Bobby Morgan still remembers it like it was yesterday.
He said his sixth-grade teacher told his parents he “did not belong” in honors classes. And those words stuck with him throughout high school and college.
He said he believed school wasn’t for him for most of his childhood.
Morgan, 37, was raised in Pemberton, New Jersey, and attended local public schools.
Most of his teachers were white, with the exception of two women of color in elementary school. He said it may have made a difference if he had Black men role models in education, especially because, outside of class, he dealt with issues that he had no control over.
According to Education Week, only 2 % of teachers in America are Black men, despite most of America’s students being youth of color (teaching is a woman-dominated profession).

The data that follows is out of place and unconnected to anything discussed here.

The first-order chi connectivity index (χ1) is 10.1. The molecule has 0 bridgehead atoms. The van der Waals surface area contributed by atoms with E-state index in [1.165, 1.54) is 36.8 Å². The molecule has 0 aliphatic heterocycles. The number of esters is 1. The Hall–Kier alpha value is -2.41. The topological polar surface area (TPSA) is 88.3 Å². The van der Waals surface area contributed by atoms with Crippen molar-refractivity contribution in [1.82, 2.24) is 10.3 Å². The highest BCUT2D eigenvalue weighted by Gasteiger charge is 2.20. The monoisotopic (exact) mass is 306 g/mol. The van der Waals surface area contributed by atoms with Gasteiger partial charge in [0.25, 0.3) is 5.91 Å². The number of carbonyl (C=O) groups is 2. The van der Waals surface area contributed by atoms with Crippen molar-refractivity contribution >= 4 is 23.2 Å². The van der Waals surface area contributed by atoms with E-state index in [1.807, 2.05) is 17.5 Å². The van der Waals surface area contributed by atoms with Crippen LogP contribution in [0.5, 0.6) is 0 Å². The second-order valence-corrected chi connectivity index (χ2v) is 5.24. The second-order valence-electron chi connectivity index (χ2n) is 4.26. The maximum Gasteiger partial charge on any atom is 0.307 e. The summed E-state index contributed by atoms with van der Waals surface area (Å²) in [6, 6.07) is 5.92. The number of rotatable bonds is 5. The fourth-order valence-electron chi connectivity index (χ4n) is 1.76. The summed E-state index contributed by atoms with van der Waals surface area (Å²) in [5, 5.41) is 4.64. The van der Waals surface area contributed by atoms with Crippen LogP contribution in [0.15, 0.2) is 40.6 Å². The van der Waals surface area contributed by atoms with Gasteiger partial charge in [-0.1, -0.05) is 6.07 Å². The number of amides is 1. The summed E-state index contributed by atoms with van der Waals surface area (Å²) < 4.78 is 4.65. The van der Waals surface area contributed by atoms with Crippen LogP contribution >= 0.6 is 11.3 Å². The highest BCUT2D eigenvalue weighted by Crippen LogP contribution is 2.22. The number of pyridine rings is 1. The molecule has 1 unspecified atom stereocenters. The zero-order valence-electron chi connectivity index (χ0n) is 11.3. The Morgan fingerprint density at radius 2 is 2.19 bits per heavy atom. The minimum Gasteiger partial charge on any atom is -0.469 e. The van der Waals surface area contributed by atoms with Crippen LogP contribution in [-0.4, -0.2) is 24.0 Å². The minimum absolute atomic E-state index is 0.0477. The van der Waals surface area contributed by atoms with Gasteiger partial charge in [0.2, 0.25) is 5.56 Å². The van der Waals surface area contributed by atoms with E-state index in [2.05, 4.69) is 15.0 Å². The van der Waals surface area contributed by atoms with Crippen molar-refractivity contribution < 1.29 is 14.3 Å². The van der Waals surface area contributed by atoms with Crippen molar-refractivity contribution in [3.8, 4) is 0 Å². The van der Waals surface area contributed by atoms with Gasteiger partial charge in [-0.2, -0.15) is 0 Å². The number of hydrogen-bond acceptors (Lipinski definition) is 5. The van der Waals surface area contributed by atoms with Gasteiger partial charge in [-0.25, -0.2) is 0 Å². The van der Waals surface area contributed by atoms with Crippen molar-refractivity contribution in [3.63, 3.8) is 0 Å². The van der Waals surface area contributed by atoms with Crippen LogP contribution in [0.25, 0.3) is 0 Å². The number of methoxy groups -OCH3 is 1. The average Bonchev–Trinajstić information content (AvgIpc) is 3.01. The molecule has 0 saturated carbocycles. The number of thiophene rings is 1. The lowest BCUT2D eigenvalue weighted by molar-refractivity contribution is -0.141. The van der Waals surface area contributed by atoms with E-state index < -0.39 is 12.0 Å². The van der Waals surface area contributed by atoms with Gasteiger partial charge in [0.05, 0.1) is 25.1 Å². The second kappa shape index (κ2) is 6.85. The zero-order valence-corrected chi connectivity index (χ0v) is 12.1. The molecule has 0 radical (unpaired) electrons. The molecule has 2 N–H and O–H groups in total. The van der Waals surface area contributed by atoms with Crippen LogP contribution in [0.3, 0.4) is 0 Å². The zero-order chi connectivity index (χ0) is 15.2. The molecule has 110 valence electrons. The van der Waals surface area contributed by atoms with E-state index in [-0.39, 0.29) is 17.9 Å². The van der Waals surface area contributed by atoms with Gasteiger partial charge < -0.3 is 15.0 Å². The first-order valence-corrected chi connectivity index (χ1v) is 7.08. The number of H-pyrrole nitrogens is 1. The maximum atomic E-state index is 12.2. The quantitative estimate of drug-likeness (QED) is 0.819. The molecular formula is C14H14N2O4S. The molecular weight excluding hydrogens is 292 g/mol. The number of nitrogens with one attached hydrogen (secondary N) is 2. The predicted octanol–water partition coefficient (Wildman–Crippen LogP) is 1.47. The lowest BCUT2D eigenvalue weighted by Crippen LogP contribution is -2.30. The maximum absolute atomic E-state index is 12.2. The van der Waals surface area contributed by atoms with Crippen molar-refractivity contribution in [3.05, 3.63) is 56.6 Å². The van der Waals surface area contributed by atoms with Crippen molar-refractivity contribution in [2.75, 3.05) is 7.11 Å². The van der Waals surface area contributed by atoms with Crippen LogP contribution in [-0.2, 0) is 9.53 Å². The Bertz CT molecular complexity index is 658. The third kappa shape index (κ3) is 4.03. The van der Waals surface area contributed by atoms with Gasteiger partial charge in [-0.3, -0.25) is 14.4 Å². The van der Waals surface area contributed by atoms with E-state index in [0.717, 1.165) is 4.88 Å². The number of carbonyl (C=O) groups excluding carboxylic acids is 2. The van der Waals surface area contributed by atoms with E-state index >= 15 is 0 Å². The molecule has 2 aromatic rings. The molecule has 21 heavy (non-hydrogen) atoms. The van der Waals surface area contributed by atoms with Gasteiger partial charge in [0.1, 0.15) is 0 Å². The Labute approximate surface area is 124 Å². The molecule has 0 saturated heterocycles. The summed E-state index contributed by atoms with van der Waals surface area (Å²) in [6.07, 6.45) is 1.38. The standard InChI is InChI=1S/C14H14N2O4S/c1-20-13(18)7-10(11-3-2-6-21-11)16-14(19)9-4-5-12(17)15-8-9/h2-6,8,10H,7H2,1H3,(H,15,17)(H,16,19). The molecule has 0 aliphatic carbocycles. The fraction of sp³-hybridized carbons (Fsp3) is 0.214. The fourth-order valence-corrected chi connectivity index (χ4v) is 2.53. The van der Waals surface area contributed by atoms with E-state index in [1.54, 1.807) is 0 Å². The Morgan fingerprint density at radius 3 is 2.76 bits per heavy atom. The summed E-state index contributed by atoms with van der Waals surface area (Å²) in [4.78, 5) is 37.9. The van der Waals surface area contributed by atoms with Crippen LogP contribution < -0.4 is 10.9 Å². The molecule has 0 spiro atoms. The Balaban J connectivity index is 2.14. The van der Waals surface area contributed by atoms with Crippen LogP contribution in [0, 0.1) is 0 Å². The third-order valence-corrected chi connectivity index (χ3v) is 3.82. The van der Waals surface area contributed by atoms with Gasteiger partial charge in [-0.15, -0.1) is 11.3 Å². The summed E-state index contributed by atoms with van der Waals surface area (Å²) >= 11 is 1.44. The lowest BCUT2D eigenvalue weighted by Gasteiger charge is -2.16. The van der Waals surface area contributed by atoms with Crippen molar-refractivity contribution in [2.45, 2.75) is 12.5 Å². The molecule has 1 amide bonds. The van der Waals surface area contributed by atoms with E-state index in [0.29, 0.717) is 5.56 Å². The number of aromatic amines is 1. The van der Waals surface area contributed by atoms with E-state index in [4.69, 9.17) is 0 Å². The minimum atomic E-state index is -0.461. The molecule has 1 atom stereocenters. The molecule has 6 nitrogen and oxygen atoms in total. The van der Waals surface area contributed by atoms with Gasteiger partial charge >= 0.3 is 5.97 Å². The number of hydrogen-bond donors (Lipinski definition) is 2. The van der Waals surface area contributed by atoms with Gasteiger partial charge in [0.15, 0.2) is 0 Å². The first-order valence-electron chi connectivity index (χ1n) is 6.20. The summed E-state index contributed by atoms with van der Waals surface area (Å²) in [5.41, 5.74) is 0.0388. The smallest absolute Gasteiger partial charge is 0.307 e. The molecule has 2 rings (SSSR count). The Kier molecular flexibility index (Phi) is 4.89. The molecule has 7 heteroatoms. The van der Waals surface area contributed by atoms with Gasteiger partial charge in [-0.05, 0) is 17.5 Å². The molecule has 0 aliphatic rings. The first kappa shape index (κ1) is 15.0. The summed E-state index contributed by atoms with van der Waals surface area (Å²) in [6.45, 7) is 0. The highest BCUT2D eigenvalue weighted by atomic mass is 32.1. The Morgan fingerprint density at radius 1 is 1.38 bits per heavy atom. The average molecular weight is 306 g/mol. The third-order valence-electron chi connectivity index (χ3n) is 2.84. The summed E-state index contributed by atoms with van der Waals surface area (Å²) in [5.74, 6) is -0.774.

New Jersey Department of Education data shows that children of color make up 59% of the state’s student body. However, teachers of color only make up 17% of the teacher workforce.
It ultimately inspired him to return home to become a math teacher before transferring to Joyce Kilmer Elementary School in Trenton.
He said it’s his “calling.”
“I never thought I belonged. And only through doing a lot of inner work and understanding who I am and understanding the history of resilience and genius in Black and Brown people was I able to combat that,” Morgan said. “And I want to do the same for every single student who comes to my classroom.”
New program aims to bridge the gap
This week, the New Jersey Department of Education announced a program in collaboration with Rowan University to recruit more men of color for teaching jobs, especially those from economically disadvantaged backgrounds.
The Men Of Color Achievers Program, or MOCHA, was first introduced in January 2018 through legislation sponsored by newly appointed Senate majority leader Sen. Teresa Ruiz (D-29) and majority whip Sen. Troy Singleton (D-7).
The Department of Education will fund a $475,000 grant that Rowan University is expected to use to “focus on recruiting, preparing, supporting and retaining males of color to earn certification through an alternate route program,” the university said on Wednesday.
Rowan University said the program would mainly target South and Central New Jersey schools.